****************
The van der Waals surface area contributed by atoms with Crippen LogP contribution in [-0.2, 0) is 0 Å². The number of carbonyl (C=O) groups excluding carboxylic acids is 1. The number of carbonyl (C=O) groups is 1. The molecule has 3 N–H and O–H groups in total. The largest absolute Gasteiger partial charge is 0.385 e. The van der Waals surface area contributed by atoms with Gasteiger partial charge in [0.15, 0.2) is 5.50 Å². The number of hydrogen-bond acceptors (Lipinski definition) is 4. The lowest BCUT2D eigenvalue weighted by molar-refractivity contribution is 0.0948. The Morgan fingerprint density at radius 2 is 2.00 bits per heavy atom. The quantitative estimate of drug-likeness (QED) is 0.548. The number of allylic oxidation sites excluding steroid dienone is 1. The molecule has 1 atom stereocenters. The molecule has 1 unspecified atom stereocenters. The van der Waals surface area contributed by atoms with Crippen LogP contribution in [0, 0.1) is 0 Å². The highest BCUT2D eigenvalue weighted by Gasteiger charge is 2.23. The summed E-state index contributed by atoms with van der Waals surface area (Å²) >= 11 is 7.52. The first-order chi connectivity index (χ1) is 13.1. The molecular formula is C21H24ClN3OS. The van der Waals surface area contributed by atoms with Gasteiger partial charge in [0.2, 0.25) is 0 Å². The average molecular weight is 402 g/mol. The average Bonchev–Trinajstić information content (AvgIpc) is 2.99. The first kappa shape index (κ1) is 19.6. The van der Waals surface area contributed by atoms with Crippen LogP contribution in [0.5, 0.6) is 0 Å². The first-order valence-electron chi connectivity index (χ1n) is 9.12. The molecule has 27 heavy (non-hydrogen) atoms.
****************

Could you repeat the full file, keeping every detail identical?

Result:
The van der Waals surface area contributed by atoms with Crippen LogP contribution in [-0.2, 0) is 0 Å². The number of carbonyl (C=O) groups excluding carboxylic acids is 1. The number of carbonyl (C=O) groups is 1. The molecule has 3 N–H and O–H groups in total. The largest absolute Gasteiger partial charge is 0.385 e. The van der Waals surface area contributed by atoms with Gasteiger partial charge in [0.15, 0.2) is 5.50 Å². The number of hydrogen-bond acceptors (Lipinski definition) is 4. The lowest BCUT2D eigenvalue weighted by molar-refractivity contribution is 0.0948. The Morgan fingerprint density at radius 2 is 2.00 bits per heavy atom. The quantitative estimate of drug-likeness (QED) is 0.548. The number of allylic oxidation sites excluding steroid dienone is 1. The molecule has 1 atom stereocenters. The molecule has 1 unspecified atom stereocenters. The van der Waals surface area contributed by atoms with Crippen LogP contribution in [0, 0.1) is 0 Å². The highest BCUT2D eigenvalue weighted by Gasteiger charge is 2.23. The summed E-state index contributed by atoms with van der Waals surface area (Å²) >= 11 is 7.52. The first-order chi connectivity index (χ1) is 13.1. The molecular formula is C21H24ClN3OS. The van der Waals surface area contributed by atoms with Gasteiger partial charge in [0.2, 0.25) is 0 Å². The average molecular weight is 402 g/mol. The average Bonchev–Trinajstić information content (AvgIpc) is 2.99. The first kappa shape index (κ1) is 19.6. The van der Waals surface area contributed by atoms with Crippen LogP contribution in [0.5, 0.6) is 0 Å². The first-order valence-electron chi connectivity index (χ1n) is 9.12. The molecule has 27 heavy (non-hydrogen) atoms.